The Unexpected Perk That's Trending For Sustainable Real Estate

It's a known fact that bees are a vital component of our ecosystem. Fruits, vegetables, and flowering plants rely on the busy buzzy pollinators so they can reproduce. The latest benefit that bees deliver is the ability to harvest their honey within residential real estate. According to New York Post, beehives are a must-have green amenity, especially in urban areas like New York City. Here bees can produce honey for occupants while including the attraction of seasonal birds. Places like The Solaire in Battery Park endow a jar of honey to prospective buyers when they partake in a tour of their luxurious residences along the Hudson River. The director of sales, Aaron Goed, has said that the residents love the sustainable feature along with it providing a personal correlation to nature.

According to the Department of Health and Hygiene, NYC's registered hive numbers have increased into the hundreds as they continue to develop. With businesses and overall cities becoming more eco-friendly, urban agriculture is also on the rise. Parks, backyard landscapes, citified trees, and median strips offer a wide variety of pollen-bearing potential to administer honey harvesting. Why are bees so important? The honey-making insects are the top pollinators for food crops which cover a wide range of products that we use daily. Honeybees produce a plethora of resources like honey, oil, and raw materials, including providing nourishment for wildlife and preventing soil erosion. Read on to learn more about the benefits of bees!

The importance of bee pollination in an urban landscape

There's no doubt we need bees for our planet to thrive. With continuing threats like intensive farming and the overuse of pesticides, our sweet friends face the loss of their usual pollinating habitat. Within cities like New York, Houston, and San Francisco, real estate development is attempting to reduce that risk by incorporating more garden-level rooftop gardens on new or old renovated buildings, per Best Bees. Best Bees Staff Scientist Emily O'Neil has said that urban bee habitats should be organic while integrating an assortment of flower/plant life. Another environmentally conscience residence, Helena 57 West, maintains seven hives on a 5,000-square-foot rooftop park. Along with other green amenities like air-filtration systems, this posh Hell's Kitchen apartment building successfully produces an ample amount of honey with the help of beekeeper Andrew Cote, who yields and distributes honey jars to their residents (via New York Post).

Let them be. With urban beekeeping increasing worldwide, some might disagree that citified hives are becoming unsustainable. According to NPJ Urban Sustainability, with beehive growth in London, Paris, and various Swiss cities, bees might find a limited amount of urban flowers to sustain them while creating added pressure on other pollinators. Attracting too many honeybees with not enough pollinator-friendly plant life administers an imbalance of productivity for them. The answer might be to intensify more green areas throughout cityscapes, although with an excess of hives present, the space between them can also become restrictive.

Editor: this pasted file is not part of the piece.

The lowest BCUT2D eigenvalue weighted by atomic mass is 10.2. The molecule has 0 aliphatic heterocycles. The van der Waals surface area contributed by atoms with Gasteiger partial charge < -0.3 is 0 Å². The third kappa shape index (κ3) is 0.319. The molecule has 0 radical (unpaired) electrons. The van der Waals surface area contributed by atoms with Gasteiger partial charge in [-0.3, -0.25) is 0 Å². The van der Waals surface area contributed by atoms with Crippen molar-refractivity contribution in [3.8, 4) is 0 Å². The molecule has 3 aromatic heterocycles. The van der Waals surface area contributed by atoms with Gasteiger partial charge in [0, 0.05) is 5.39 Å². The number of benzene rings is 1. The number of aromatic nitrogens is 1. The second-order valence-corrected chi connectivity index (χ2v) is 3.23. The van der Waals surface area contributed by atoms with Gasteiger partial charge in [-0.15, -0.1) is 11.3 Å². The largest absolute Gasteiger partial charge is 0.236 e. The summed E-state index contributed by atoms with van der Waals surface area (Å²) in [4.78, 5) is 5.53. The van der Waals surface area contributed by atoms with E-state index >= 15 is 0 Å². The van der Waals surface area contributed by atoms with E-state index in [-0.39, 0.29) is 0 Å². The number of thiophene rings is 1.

The sweet benefits of honeybees

With more than 20,000 species of bees globally, the honeybee is the most recognized, as it produces several hive products like beeswax, honey, pollen, propolis, royal jelly, and venom. Honey remains a substantial product, with a conglomerate of health and medical benefits such as antioxidants, antibacterial/antifungal properties, nutrients, immune-boosting, wound healing, digestive aid, and brain health (helps with memory). Without bees, we would also lack many of our favorite and/or necessary products like almonds, coffee, and chocolate. They are responsible for assisting in the production of 1/3 of the world's food crops, per Friends of the Earth. A type of chain reaction, their work affects other food sources we consume like milk and beef, thus assisting cattle with their food supply like alfalfa.

Plants can develop when the transfer of pollen occurs between the male portion of a flower (anther) and the female part (stigma). According to Premier Tech, bees move from flower to flower, seeking nectar while emitting small granules of pollen on the tacky surface for the plants to propagate. House bees place the nectar inside the honeycomb, then dry it with the wind from their wings. Sealing it like a jar themselves, they come back in the winter to indulge. So vital, without the work of our planet's honeybees, certain crops would perish. In addition to the millions of agricultural crops bees pollinate each year, they also support the growth of trees and plant life, allowing our ecosystems to function properly.